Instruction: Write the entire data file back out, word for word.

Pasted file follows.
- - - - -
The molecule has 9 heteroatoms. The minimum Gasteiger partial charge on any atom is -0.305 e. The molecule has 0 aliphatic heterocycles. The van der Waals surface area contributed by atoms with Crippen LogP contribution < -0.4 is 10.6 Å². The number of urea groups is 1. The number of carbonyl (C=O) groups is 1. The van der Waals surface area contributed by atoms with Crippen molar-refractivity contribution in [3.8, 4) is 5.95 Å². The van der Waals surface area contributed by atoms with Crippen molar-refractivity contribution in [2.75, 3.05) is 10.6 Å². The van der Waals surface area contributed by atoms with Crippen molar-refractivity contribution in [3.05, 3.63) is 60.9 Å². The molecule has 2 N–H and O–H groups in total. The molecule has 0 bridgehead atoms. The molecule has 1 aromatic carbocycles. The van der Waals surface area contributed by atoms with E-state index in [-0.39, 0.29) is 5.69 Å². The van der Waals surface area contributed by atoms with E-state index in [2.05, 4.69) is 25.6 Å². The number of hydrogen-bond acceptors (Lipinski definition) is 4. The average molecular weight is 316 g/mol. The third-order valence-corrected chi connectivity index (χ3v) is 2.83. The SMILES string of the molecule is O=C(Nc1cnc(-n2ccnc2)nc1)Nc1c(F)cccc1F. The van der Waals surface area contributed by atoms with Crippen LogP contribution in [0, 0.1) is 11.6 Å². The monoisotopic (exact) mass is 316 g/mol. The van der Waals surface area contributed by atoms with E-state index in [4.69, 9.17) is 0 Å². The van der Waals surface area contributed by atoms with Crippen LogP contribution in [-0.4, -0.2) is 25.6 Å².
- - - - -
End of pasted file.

The molecule has 9 heteroatoms. The minimum Gasteiger partial charge on any atom is -0.305 e. The molecule has 0 aliphatic heterocycles. The van der Waals surface area contributed by atoms with Crippen LogP contribution < -0.4 is 10.6 Å². The number of urea groups is 1. The number of carbonyl (C=O) groups is 1. The van der Waals surface area contributed by atoms with Crippen molar-refractivity contribution in [3.8, 4) is 5.95 Å². The van der Waals surface area contributed by atoms with Crippen molar-refractivity contribution in [2.75, 3.05) is 10.6 Å². The van der Waals surface area contributed by atoms with Crippen molar-refractivity contribution in [3.05, 3.63) is 60.9 Å². The molecule has 2 N–H and O–H groups in total. The molecule has 0 bridgehead atoms. The molecule has 1 aromatic carbocycles. The van der Waals surface area contributed by atoms with E-state index in [-0.39, 0.29) is 5.69 Å². The van der Waals surface area contributed by atoms with E-state index in [2.05, 4.69) is 25.6 Å². The number of hydrogen-bond acceptors (Lipinski definition) is 4. The average molecular weight is 316 g/mol. The third-order valence-corrected chi connectivity index (χ3v) is 2.83. The SMILES string of the molecule is O=C(Nc1cnc(-n2ccnc2)nc1)Nc1c(F)cccc1F. The van der Waals surface area contributed by atoms with Crippen LogP contribution in [0, 0.1) is 11.6 Å². The monoisotopic (exact) mass is 316 g/mol. The van der Waals surface area contributed by atoms with E-state index in [4.69, 9.17) is 0 Å². The van der Waals surface area contributed by atoms with Crippen LogP contribution in [-0.4, -0.2) is 25.6 Å².